Daniel SanGiacomo

aka Daniel Aktas


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What Do You Say to ‘That’s So Gay’ & Other Anti-LGBTQ* Comments?

This website provides lots of ways for adults to answer challenging questions that come up in class to promote a safer school environment.

What Do You Say to ‘That’s So Gay’ & Other Anti-LGBTQ* Comments?

“It doesn’t matter if it’s a first grader who might not know what the word “gay” means, a sixth grader trying to sound cool, or a tenth grader “teasing” a friend.  All of these have the potential of creating an unsafe classroom or school environment and must be addressed.  So, what can caring adults do?”

http://www.welcomingschools.org/resources/challenging-questions/

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Diverse Books For Elementary School

This organization features an expansive list of elementary school books that deal with LGBTQ, family diversity, bullying, and gender expression.

“A simple way to let students and families know that your school welcomes everyone is to integrate books into your curriculum that reflect the diversity of your classroom and the world.”

http://www.welcomingschools.org/resources/books/

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i wish my teacher knew

“One day, third-grade teacher Kyle Schwartz asked her students to fill–in–the–blank in this sentence: “I wish my teacher knew _____.” The results astounded her. Some answers were humorous, others were heartbreaking–all were profoundly moving and enlightening. The results opened her eyes to the need for educators to understand the unique realities their students face in order to create an open, safe and supportive place in the classroom. When Schwartz shared her experience online, #IWishMyTeacherKnew became an immediate worldwide viral phenomenon. Schwartz’s book tells the story of #IWishMyTeacherKnew, including many students’ emotional and insightful responses, and ultimately provides an invaluable guide for teachers, parents, and communities.”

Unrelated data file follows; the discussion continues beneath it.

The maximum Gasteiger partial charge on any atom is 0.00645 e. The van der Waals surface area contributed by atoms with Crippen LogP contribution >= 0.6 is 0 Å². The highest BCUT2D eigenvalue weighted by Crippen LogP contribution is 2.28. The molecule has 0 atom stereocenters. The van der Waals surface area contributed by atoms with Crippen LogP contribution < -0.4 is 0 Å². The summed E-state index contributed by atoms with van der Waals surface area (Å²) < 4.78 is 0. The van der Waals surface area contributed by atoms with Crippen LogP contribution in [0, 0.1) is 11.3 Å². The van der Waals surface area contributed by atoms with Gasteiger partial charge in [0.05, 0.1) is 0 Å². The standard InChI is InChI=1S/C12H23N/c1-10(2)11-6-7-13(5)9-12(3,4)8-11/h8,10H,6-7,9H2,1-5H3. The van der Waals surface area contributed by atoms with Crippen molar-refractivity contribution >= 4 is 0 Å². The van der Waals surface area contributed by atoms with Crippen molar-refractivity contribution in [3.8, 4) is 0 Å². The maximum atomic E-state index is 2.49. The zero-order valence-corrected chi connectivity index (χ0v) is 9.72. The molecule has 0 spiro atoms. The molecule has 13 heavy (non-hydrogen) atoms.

https://books.google.com/books/about/I_Wish_My_Teacher_Knew.html?id=a4O0CwAAQBAJ&source=kp_cover&hl=en

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Cork Board Community

What is a classroom and who does it belong to? The students or the teachers? Teachers by nature of being the teacher of a classroom have all the opportunity to customize, organize, color, add, subtract, and change their classroom but students do not. In some capacity, teachers share this personalization when placing student work on the wall but I think this can be taken further. A great activity to initiate the student personalization of their classroom is a cork board. I use this for younger students by asking them to bring in and pin up a picture of something or someone they like from outside of school. I start the activity by pinning up a picture of my cat Donut and telling a story about her. Using a cork board with upper school I use this activity for students to brainstorm how their lives intersect with a topic of the curriculum.

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